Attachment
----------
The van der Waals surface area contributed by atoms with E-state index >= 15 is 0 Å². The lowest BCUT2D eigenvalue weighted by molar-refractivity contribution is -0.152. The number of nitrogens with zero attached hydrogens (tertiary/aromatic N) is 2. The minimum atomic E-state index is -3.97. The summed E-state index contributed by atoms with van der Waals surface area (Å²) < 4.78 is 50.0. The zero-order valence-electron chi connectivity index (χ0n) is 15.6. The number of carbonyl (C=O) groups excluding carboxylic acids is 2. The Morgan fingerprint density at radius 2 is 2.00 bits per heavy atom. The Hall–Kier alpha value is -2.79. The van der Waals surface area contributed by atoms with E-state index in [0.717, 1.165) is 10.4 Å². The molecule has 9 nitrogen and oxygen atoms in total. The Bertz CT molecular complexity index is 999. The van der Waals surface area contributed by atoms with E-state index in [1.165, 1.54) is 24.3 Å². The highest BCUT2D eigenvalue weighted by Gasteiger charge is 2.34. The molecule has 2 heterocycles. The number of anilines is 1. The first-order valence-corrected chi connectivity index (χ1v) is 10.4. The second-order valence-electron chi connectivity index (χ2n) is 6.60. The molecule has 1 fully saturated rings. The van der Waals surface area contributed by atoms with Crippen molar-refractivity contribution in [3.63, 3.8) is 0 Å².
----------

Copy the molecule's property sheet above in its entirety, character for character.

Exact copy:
The van der Waals surface area contributed by atoms with E-state index >= 15 is 0 Å². The lowest BCUT2D eigenvalue weighted by molar-refractivity contribution is -0.152. The number of nitrogens with zero attached hydrogens (tertiary/aromatic N) is 2. The minimum atomic E-state index is -3.97. The summed E-state index contributed by atoms with van der Waals surface area (Å²) < 4.78 is 50.0. The zero-order valence-electron chi connectivity index (χ0n) is 15.6. The number of carbonyl (C=O) groups excluding carboxylic acids is 2. The Morgan fingerprint density at radius 2 is 2.00 bits per heavy atom. The Hall–Kier alpha value is -2.79. The van der Waals surface area contributed by atoms with E-state index in [0.717, 1.165) is 10.4 Å². The molecule has 9 nitrogen and oxygen atoms in total. The Bertz CT molecular complexity index is 999. The van der Waals surface area contributed by atoms with E-state index in [1.165, 1.54) is 24.3 Å². The highest BCUT2D eigenvalue weighted by Gasteiger charge is 2.34. The molecule has 2 heterocycles. The number of anilines is 1. The first-order valence-corrected chi connectivity index (χ1v) is 10.4. The second-order valence-electron chi connectivity index (χ2n) is 6.60. The molecule has 1 fully saturated rings. The van der Waals surface area contributed by atoms with Crippen molar-refractivity contribution in [3.63, 3.8) is 0 Å².